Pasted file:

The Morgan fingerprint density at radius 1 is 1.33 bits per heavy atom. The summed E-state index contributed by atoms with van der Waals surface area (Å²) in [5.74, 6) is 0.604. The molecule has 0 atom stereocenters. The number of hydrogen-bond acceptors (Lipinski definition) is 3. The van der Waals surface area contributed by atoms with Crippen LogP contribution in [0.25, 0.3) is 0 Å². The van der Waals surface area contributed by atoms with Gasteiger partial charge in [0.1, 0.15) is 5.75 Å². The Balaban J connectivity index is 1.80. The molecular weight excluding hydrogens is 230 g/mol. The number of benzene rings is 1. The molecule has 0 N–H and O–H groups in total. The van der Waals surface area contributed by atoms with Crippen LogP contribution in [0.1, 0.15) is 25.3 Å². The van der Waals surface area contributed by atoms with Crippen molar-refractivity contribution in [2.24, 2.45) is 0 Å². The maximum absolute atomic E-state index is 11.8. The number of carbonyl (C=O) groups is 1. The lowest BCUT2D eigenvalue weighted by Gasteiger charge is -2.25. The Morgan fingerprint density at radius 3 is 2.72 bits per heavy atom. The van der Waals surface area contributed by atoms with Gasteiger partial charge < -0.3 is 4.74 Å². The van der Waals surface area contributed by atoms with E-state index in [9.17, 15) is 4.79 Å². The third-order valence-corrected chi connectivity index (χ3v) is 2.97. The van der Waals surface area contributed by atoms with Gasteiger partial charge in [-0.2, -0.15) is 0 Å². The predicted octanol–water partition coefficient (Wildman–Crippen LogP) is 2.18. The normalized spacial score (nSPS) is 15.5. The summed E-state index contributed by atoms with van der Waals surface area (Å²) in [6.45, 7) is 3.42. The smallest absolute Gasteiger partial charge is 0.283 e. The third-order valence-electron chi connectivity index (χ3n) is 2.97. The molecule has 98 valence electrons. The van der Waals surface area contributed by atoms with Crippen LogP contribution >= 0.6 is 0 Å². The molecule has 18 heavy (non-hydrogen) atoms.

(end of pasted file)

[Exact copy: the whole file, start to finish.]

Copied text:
The Morgan fingerprint density at radius 1 is 1.33 bits per heavy atom. The summed E-state index contributed by atoms with van der Waals surface area (Å²) in [5.74, 6) is 0.604. The molecule has 0 atom stereocenters. The number of hydrogen-bond acceptors (Lipinski definition) is 3. The van der Waals surface area contributed by atoms with Crippen LogP contribution in [0.25, 0.3) is 0 Å². The van der Waals surface area contributed by atoms with Gasteiger partial charge in [0.1, 0.15) is 5.75 Å². The Balaban J connectivity index is 1.80. The molecular weight excluding hydrogens is 230 g/mol. The number of benzene rings is 1. The molecule has 0 N–H and O–H groups in total. The van der Waals surface area contributed by atoms with Crippen LogP contribution in [0.1, 0.15) is 25.3 Å². The van der Waals surface area contributed by atoms with Crippen molar-refractivity contribution in [2.24, 2.45) is 0 Å². The maximum absolute atomic E-state index is 11.8. The number of carbonyl (C=O) groups is 1. The lowest BCUT2D eigenvalue weighted by Gasteiger charge is -2.25. The Morgan fingerprint density at radius 3 is 2.72 bits per heavy atom. The van der Waals surface area contributed by atoms with Gasteiger partial charge < -0.3 is 4.74 Å². The van der Waals surface area contributed by atoms with E-state index in [9.17, 15) is 4.79 Å². The third-order valence-corrected chi connectivity index (χ3v) is 2.97. The van der Waals surface area contributed by atoms with Gasteiger partial charge in [-0.2, -0.15) is 0 Å². The predicted octanol–water partition coefficient (Wildman–Crippen LogP) is 2.18. The normalized spacial score (nSPS) is 15.5. The summed E-state index contributed by atoms with van der Waals surface area (Å²) in [6.45, 7) is 3.42. The smallest absolute Gasteiger partial charge is 0.283 e. The third-order valence-electron chi connectivity index (χ3n) is 2.97. The molecule has 98 valence electrons. The van der Waals surface area contributed by atoms with Crippen LogP contribution >= 0.6 is 0 Å². The molecule has 18 heavy (non-hydrogen) atoms.